Higher Education Grants of Interest to African Americans

money-bag-2Here is this week’s news of grants to historically Black colleges and universities or for programs of particular interest to African Americans in higher education.

Nicholas-PerkinsHistorically Black Fayetteville State University in North Carolina received a $1 million donation from alumnus Nicholas Perkins. A 2003 graduate of the university, Perkins is the founder and president of Perkins Management Services Company, a food service firm based in Charlotte that has government, academic, and corporate clients. The company employs over 400 individuals and serves more than 20,000 meals per day in 10 states. In making the gift, Perkins said that “while there are corporations and individuals with greater resources than I, I have made a personal commitment to support the education of underserved students that are seeking to advance in society. It is critically important that individuals support historically Black institutions financially.”

Rutgers University-Camden received a grant from the March of Dimes and the Association of Women’s Health, Obstetric, and Neonatal Nurses. The grant will support a research study entitled, “The Relationship Between Birth Outcomes and Neighborhood Characteristics Within an Urban Population of African American and Hispanic Women.”

Siemens Inc. has made a donation of software to historically Black Virginia State University. The software is valued at $105.6 million. The technology will support six different student research programs at the university including manufacturing engineering, computer engineering, computer science, electronics engineering, logistics technology, and mechanical engineering.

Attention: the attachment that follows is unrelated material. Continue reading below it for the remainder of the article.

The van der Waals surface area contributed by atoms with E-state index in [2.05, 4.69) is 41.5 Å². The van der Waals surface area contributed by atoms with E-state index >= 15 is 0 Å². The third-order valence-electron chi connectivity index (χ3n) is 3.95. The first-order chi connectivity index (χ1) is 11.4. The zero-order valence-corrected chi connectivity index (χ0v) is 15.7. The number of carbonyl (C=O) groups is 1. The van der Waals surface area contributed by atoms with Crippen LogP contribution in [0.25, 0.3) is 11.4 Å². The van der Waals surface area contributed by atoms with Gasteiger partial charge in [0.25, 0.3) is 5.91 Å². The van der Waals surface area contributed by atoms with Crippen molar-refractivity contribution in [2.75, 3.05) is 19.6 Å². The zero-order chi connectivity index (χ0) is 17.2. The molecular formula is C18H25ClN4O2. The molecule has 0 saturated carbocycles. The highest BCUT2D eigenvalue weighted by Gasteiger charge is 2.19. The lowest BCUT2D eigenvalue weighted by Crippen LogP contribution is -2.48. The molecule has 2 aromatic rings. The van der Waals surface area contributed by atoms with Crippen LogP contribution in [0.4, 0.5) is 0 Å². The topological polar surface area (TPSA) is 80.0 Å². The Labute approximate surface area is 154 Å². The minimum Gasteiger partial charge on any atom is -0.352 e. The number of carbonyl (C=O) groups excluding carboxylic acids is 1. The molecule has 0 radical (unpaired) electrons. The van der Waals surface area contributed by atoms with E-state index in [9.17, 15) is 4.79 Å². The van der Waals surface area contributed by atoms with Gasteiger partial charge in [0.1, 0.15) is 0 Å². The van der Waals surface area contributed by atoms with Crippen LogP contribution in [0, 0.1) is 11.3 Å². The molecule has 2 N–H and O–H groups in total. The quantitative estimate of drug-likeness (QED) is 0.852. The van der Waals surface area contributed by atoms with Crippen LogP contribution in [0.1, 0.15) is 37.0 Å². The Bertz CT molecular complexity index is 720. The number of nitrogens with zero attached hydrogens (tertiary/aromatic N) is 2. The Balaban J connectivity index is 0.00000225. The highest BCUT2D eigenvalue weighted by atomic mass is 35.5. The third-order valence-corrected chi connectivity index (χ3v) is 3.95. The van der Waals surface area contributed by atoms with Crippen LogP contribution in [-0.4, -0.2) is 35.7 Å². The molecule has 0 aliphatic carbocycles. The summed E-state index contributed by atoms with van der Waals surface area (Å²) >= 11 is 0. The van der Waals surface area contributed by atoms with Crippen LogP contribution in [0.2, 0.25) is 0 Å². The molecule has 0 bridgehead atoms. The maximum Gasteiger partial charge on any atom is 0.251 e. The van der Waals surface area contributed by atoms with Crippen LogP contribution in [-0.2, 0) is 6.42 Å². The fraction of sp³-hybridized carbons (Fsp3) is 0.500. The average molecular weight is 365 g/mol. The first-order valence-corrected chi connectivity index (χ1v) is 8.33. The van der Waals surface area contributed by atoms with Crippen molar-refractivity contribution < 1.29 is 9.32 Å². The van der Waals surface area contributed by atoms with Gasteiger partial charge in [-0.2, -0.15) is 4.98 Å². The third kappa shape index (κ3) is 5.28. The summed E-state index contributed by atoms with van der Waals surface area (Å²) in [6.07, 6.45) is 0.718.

Ada_AndersonHistorically Black Huston-Tillotson University in Austin, Texas, received a $3 million gift from alumna Ada Anderson. The gift, the largest in the university’s history, will be used for the initial phase of the construction of a health center that will be named in honor of the donor’s daughter. Anderson and her husband operated several successful insurance and real estate ventures. She is now 92 years old and has no living descendants.

Fourteen institutions of higher education are each receiving three-year, $300,000 grants from the Association of American Colleges and Universities (AAC&U). The grants are part of the AAC&U’s Teaching to Increase Diversity and Equity in STEM (TIDES) program, which is funded by the Leona M. and Harry B. Helmsley Charitable Trust. Among the 14 institutions receiving the grants are historically Black Fayetteville State University in North Carolina, Howard University in Washington, D.C., and Morgan State University in Baltimore.

North Carolina A&T State University, the historically Black educational institution in Greensboro, received a $200,000 grant from Wells Fargo Inc. that will be used to fund undergraduate and graduate student scholarships.

The Novant Health Foundation Rowan Medical Center in Salisbury, North Carolina, received a $261,891 grant from the Duke Endowment to establish a three-year wellness program for students at historically Black Livingstone College. The wellness program will focus on reducing obesity among the student population.

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